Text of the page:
Monthly Archives: March 2012


“Faith unto the Saving of the Soul”
1.  Sin brings death; willful sin assures punishment (Heb. 10:26-30).
2.  Hebrews written to Christians whose faith was under attack; their faith was being tried & tested by…
  a.  Sin’s deceitful temptations (Heb. 3:12-13).
  b.  Negligence & failure to grow (Heb. 5:11-14).
  c.  Sluggishness (Heb. 6:12).
  d.  False doctrines about the covenants (Heb. 8-10).
  e.  Immorality (Heb. 12:12-16).
  f.  Irreverence toward God (Heb. 12:25, 28).
  g.  Selfishness rather than loving service (Heb. 13:1-2).
  h.  Dishonoring of marriage (Heb. 13:4).
3.  Hebrews is a “word of exhortation” to faithfulness, Heb. 13:22.
4.  Hebrews exhorts us to have faith that saves the soul (Heb. 10:35-39):
  a.  Endurance (10:36).
  b.  Obedience (10:36).
  c.  Boldness & confidence due to God’s promises (10:35-36, 39).
5.  Faith dramatically & drastically affects who we are & how we live.
I.SAVING FAITH (“faith unto the saving of the soul”), Heb. 11 (cf. 11:2).
  A.  Saving Faith Makes Rational Choices, Heb. 11:1.
    1.  Faith is built on evidence, not emotion; Faith is not blind; it is not ignorant.
    2.  Faith perceives the divine cause & design, Heb. 11:3 (3:4; Rom. 1:20; Acts 14:17).
    3.  Faith perceives that the works & words of Jesus show Him to be the Son of God (Jno. 10:37-38; 20:30-31).
    4.  Faith supports genuine hope, not senseless desire, Heb. 11:1, 4-7.
  B.  Saving Faith Acts on God’s Promises, Heb. 11:7-22.
    1.  Because people of faith trust God’s promises, 11:7-22.
    2.  Faith that pleases God:
      a.  Obeys God, 11:7-9, 17.
      b.  Relies on the faithfulness of God, 11:11.
      c.  Is sustained by hope, 11:10, 13-16; Heb. 6:13-19 (God’s faithfulness & our hope).
   C.  Saving Faith Values Christ Above All Else, Heb. 11:23-29.
    1.  Faith is not afraid of men, 11:23; cf. Jno. 12:42-43; Matt. 10:28 (Acts 5:29).
      a.  Will not value men over Christ, Matt. 10:32-37.
      b.  Will not value self over Christ, Matt. 10:38-39.
    2.  Faith is not controlled by earthly advantages, Heb. 11:24-26; Acts 7:22; Matt. 16:26; cf. Phil. 3:3-11.
       -Counts it an honorable thing to suffer reproach for Christ, Acts 5:41; Matt. 5:11-12.
    3.  Faith is deliberate, Heb. 11:27-29 (Lk. 14:27-33; 9:57-62).
  D.  Saving Faith Overcomes Opposition, Heb. 11:29-38.
    1.  The victories of faith, 11:29-34; 1 Jno. 5:4.
    2.  The victory of faith comes through enduring the trials of faith, 11:35-38; 1 Pet. 1:3-9.
  E.  The Faith of the Ancient Saints:
    1.  Testifies of their worthiness of heaven, 11:38-39.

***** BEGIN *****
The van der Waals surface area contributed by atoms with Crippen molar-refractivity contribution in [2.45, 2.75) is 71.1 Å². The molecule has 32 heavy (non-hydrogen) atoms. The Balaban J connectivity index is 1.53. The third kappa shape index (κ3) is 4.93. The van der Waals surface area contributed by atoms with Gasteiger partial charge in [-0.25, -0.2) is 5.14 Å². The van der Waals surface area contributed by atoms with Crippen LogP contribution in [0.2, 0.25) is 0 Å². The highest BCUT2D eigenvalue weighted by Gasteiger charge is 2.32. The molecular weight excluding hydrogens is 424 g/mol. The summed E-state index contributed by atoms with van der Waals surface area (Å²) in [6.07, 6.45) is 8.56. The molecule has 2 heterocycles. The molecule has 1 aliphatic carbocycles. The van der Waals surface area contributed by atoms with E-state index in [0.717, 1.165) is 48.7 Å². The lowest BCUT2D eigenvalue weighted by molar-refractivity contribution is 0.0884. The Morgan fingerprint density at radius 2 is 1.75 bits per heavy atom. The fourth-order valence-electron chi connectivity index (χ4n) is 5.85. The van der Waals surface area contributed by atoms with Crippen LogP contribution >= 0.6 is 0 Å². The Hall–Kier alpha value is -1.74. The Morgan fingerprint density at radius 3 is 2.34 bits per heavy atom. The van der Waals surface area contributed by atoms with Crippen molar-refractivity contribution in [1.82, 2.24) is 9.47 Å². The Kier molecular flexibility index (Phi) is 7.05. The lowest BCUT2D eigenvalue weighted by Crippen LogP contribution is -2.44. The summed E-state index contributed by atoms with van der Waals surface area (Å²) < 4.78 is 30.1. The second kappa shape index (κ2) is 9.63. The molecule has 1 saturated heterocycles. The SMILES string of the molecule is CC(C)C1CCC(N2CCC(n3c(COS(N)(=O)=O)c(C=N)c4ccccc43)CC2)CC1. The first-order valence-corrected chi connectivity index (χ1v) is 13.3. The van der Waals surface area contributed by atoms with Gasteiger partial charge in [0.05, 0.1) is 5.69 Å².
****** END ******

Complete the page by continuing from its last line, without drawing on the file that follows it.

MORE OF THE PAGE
2.  Made perfect (complete in Christ), 11:39-40.
    3.  Urges us on to greater faith, Heb. 12:1-2.
1.  “When the Son of man comes, will He really find faith on the earth?” (NKJV) Lk. 18:8
2.  Our faith must be active to please God & save our souls, Jas. 2:14-18; Heb. 11:6.
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Posted by on March 30, 2012 in Uncategorized


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1.  2 Tim. 4:7 – “The good fight” (1 Tim. 6:12). Every Christian a soldier!

2.  Every fight is fought somewhere — BATTLEGROUND.

  a.  Battlegrounds are the places we must “fight” to build the kingdom of God – 2 Cor. 10:3-6 (battlegrounds the subject of this lesson).

3.  Conflict not contrary to life of Christian – It is a part of his life!

  a.  Life of Jesus was constant “warfare!” (Jno. 2:13-16; 8:59; 10:31)

  b.  Paul was militant, used much military terminology.

  c.  Nehemiah – Wanted to rebuild walls of Jerusalem. Under his leadership the Jews had to fight on some of the same battlegrounds which we must make our stand today!


I.  BATTLEGROUND # 1: RIDICULE & CRITICISM – Neh. 4:1-3, 6 (2:19-20).

  A.  Intended To Cause Us To Doubt Our Cause, Our God & Ourselves – 4:1-3; cf. Matt. 5:11-12; 1 Pet. 4:4, 14.

  B.  Jews’ Response – v. 4-6:

    1.  Prayer (v. 4-5).

    2.  A mind to work – So they did! (v. 6)

  C.  Common Battleground Today!

    1.  Acts 14:2 – Paul faced this problem.

    2.  Even those who should be helping in the work prefer to criticize / minimize the work others are doing!

    3.  We must pray – Phil. 4:6-7.

    4.  We must have a mind to work – 1 Pet. 3:13-17; Gal. 6:9.

  –If allow R/C to keep us from doing God’s will-Satan winning battle!


  A.  Physical Threats – 4:8, 11—Jews’ Attitude: We Are Ready!

    1.  v. 13-14 – Armed – Trusting in God.

    2.  v. 15-16 – Worked – Constantly prepared to meet any challenge.

  B.  As They Stood Prepared, So Must We!

    1.  Man are declaring open warfare on the church today:

Challenge our name (church of Christ, Rom. 16:16); our worship (innovations, Jno. 4:24); baptism for r of s (Acts 2:38); our moral standards (modesty, honesty, purity, Tit. 2:11-12; 1 Jno. 2:15); the Bible as inspired/authoritative (2 Tim. 3:16-17); creation & God Himself (evolution, humanism).

    2.  By open warfare mean honest, sincere, gentlemanly defense of truth! (Phil. 1:16)


  A.  Mistreatment Of Brethren Complained Against & Corrected.

    1.  Oppression to obtain food to live – 5:1-5.

    2.  Rebuke & resolution – 5:6-13.

    3.  Nehemiah dealt w/ problem in a direct, straightforward way – v. 6ff.

  B.  Factiousness / Strife Will Destroy A Good Work – Gal. 5:13-15, 20, 25-26.

    1.  Illus.: In any marriage “little problems” arise–Must be dealt with.  How they’re handled determines how successful the marriage is.

    2.  Same true w/ local church – How handled & settled could determine whether or not we win the battle! (Acts 6:1-6; 20:29- 30).


IV. BATTLEGROUND # 4: COMPROMISE – Neh. 6:1-3 (2 Tim. 4:3-4).

  A.  Compromise Occurs When We Doubt Our Work – cf. v. 3.

    1.  Nehemiah knew his work was great & right!

    2.  cf. 2 Tim. 1:12 – Paul was fully persuaded! Are we?!

    3.  Those who doubt the truth are vulnerable to compromise.

  B.  Compromise Occurs When We Are Afraid – 6:4-9.

    1.  Effort to blackmail Nehemiah with lies.

    2.  Mk. 8:38; Matt. 10:28; Heb. 13:6 – Men can do nothing to us that robs us of our salvation — Only we can do that (by fearing man rather than God!).